COVID-19 Won't Keep Area Agencies From Distributing Thanksgiving Meals To Those In Need

Nov 25, 2020

Public health recommendations are causing changes to many families’ Thanksgiving plans this year. But the pandemic also has had an impact on how area social service organizations distribute Thanksgiving meals to families struggling to keep food on the table.

Tory Dahlhoff brings us a report on how Peoria’s emergency food system is meeting the needs of residents this holiday season.

A giant garage door lifts open at the Midwest Food Bank facility in North Peoria where Hy-Vee Assistant Manager Scott Miller waits inside the loading bay, ready to pack Thanksgiving meal kits into the arriving vans of area service organizations.

“The Sheridan Village Hy-Vee and the Grand Prairie Hy-Vee donated 100 meals each,” said Miller. “The COVID pandemic is definitely affecting families, so we just want to take some of the pressure off and give people...a good holiday season.”

Along with Thanksgiving staples, Hy-Vee’s donation bags include a voucher for families to pick up a full turkey at one of their stores. Trevor Neff, the community impact director at Neighborhood House, said Hy-Vee’s donation will go to the families of the 150 children they traditionally serve in their onsite youth programs who, during the pandemic, have received daily hot meals by delivery.

“So this year we’ve been blessed with, OSF has donated turkeys for our pantries, and now we have these donations for our families, also,” said Neff.

The mission of food access programs at area social service organizations remains the same this holiday season as any time of the year: making sure those facing financial hardship can keep food on the table. But adapting to the pandemic has led to hard decisions for some.

South Side Mission Development Manager Rich Draeger said strained capacity due to the pandemic required a more focused service area for this year’s Thanksgiving meal program.

“That met with a little bit of dismay because we just simply couldn’t do it due to COVID and other reasons to some of the outlying areas,” he said. “So, we will probably end up doing around 2,500 meals this year where last year we probably did closer to 3,500.”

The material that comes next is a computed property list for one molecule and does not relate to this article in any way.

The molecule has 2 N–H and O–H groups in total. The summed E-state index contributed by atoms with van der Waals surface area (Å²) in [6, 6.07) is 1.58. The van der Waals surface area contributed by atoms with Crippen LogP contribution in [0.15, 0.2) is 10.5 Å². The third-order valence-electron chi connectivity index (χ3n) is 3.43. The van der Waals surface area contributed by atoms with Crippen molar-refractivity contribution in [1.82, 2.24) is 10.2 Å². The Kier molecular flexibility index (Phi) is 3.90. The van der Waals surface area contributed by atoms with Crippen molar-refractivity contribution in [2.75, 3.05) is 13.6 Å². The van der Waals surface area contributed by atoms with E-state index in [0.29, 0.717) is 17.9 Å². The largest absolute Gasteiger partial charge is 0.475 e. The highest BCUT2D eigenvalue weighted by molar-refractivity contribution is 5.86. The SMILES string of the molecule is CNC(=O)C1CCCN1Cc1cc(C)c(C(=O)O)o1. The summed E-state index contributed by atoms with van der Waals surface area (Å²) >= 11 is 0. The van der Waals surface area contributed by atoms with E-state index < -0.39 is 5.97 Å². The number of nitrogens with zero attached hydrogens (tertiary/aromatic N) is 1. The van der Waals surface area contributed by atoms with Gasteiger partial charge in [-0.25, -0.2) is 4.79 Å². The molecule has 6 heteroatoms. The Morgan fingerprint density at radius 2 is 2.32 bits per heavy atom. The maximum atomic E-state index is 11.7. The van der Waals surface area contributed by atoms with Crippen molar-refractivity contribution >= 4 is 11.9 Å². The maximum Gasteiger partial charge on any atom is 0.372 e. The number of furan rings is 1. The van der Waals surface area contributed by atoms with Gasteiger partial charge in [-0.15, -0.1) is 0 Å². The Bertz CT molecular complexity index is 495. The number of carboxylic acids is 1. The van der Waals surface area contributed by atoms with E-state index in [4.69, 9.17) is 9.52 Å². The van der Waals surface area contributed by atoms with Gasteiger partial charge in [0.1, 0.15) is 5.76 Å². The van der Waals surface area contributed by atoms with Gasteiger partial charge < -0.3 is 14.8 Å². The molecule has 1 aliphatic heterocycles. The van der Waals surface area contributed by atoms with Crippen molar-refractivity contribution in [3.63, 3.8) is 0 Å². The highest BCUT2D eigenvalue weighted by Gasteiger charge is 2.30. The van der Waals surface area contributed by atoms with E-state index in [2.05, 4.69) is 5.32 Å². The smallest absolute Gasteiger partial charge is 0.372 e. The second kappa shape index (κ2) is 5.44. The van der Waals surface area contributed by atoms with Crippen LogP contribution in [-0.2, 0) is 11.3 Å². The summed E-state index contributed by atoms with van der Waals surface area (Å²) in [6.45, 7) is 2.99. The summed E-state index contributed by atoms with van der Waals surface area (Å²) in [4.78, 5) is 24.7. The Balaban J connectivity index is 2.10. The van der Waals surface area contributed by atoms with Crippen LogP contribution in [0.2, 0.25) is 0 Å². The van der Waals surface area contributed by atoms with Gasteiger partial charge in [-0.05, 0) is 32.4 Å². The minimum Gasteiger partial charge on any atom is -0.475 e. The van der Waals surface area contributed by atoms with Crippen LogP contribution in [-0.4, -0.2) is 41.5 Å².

Draeger said the mission filled that gap through coordination with area churches and other partners who have stepped up to the plate.

A grassroots effort called the Peoria Mutual Aid Network also is hoping to fill a gap during this food-focused holiday by partnering with local startup meal kit business Upbeat Jams.

“People paid $20, that gave them two plates. You could donate both your plates to Mutual Aid, or you could keep one and donate the other,” said Alyssa McMillen, a coordinator for the network.

Organizers have received 40 meal donations so far and plan to distribute them within the network that currently assists 75 households with securing food and other essential resources.

Draeger said the ongoing pandemic also means community members should do more planning if they wish to volunteer during the holiday season at places like South Side Mission.

“You know it used to be someone could have conceivably shown up on the day of Thanksgiving or the day of a Christmas program and just volunteered, but unfortunately, due to COVID, we really can’t just have people show up,” Draeger said. “So check early and get signed up early.”

But that doesn’t mean support is not wanted, or needed. Peoria Area Food Bank manager Wayne Cannon stressed the importance of supporting area pantries and said to consider financial contributions when possible.

“If folks want to get involved, sometimes the pantries don’t have enough space for a lot of volunteers...but food pantries can definitely use more funding,” said Cannon. “If you do want to give, always start at the local pantry level.”

Another way to contribute can be through more conscious shopping during the holidays and as the region weathers the current surge in COVID-19 cases. Midwest Food Bank Executive Director Monica Scheuer said over-shopping in grocery stores was one of many things that led to a disruption in the emergency food system supply chain at the onset of the pandemic last spring.

“On average, we have five weeks of food on our shelves, and all of a sudden we went down to only 2 1/2 weeks of food on our shelves,” Scheuer said.

The ongoing pandemic also may mean some residents find themselves in need of food and other resource assistance for the first time ever.

Those who have recently lost work or income may be eligible to receive SNAP benefits through the Illinois Department of Human Services to supplement grocery expenses during the holidays. You also can find information on local resources by calling 211 or by visiting

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